Because a narcissist reveals himself in fullness during periods of conflict, there is usually a moment of blinding revelation—and with it comes full understanding which is, to say the least, highly dismaying. While the end of other relationships usually leaves you with a mixed bag of memories—some good, some less so, and some bad—that’s unlikely to happen with a narcissist who will continue to do battle until the last moment. This is especially true if you are going through a divorce or have possessions to split up. Like coming to terms with all the lies and subterfuges, the clarity achieved is terrifically painful and embarrassing at a deep level. Re-playing the tape in my head cost me many nights of sleep.
3. The difficulty of getting free
Until he’s replaced you, the narcissist still needs you to feel good about himself (and to keep that power rush going) so the quick and easy exit is unlikely unless he has a lady-in-waiting and even then, the games might well continue He also needs to win at all costs so if there are legal proceedings involved, anticipate a lengthy battle with a take-no-prisoners style of dealing and no negotiation. His inner bully will be on view.
All of these traits make recovery longer and harder, and part of the task at hand is not to become bitter or generalize from the experience. He’s one guy with highly specific traits and not all men. You’re not likely to be one of those exes who can remember the relationship with fondness or pulls out old photos with a smile.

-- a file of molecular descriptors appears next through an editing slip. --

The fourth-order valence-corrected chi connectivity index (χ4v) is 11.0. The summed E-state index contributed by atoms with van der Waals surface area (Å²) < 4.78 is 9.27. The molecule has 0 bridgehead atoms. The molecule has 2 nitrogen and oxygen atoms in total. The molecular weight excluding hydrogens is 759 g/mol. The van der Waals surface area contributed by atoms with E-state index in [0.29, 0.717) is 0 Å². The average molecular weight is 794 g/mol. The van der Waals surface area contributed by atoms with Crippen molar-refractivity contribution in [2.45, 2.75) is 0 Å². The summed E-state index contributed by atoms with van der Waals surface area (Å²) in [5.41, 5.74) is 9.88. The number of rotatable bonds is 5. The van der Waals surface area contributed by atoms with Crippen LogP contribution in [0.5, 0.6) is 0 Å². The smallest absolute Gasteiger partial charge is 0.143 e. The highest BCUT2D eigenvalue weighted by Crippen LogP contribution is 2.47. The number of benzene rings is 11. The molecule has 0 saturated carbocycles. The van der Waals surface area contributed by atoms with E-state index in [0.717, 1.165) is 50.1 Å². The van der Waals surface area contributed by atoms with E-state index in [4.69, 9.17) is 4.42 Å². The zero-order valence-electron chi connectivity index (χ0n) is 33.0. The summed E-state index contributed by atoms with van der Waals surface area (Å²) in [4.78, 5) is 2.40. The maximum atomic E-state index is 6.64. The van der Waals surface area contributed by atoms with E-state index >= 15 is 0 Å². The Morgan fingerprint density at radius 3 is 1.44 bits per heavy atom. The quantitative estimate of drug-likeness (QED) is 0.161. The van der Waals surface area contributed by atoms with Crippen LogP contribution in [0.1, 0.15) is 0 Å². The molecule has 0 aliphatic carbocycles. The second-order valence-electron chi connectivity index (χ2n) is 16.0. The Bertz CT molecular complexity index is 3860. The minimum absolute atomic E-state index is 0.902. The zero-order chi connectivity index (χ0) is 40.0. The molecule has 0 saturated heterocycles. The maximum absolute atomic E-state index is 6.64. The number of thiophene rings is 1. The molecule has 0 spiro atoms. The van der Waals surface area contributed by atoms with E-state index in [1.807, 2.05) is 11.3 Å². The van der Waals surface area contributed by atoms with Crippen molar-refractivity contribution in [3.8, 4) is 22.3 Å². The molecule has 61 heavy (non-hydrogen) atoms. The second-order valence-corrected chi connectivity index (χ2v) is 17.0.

4.There’s no silver lining
And no positive lessons to be learned other than the obvious one: Steer clear of people like this going forward! When relationships end, we usually learn something important about ourselves, emotional connection, and life and, no matter the ending, we come away with something of value. Alas, that’s not true when you’re recovering from a run-in with a narcissist and that too is a tough lesson that makes putting the pieces together that much harder.
Recovering from a narcissist is hard but not impossible. Be kind to yourself in the process.
Photograph by Mantas Hesthaven. Copyright free. Unsplash.com
Gilbert, Daniel. Stumbling on Happiness. New York: Vintage Books, 2007.
Linville, Patricia, “Self-Complexity and Affective Extremity: Don’t Put All of Your Eggs in One Cognitive Basket,”” Social Cognition. 1, no.1. (1985): 94-120.
FOR MORE ON NARCISSISM, READ:
Burgo, Joseph. The Narcissist You Know. New York: Touchstone, 2016
Malkin, Craig. Rethinking Narcissism: The Secret to Recognizing and Coping with Narcissists. New York: Harper Perennial, 2016.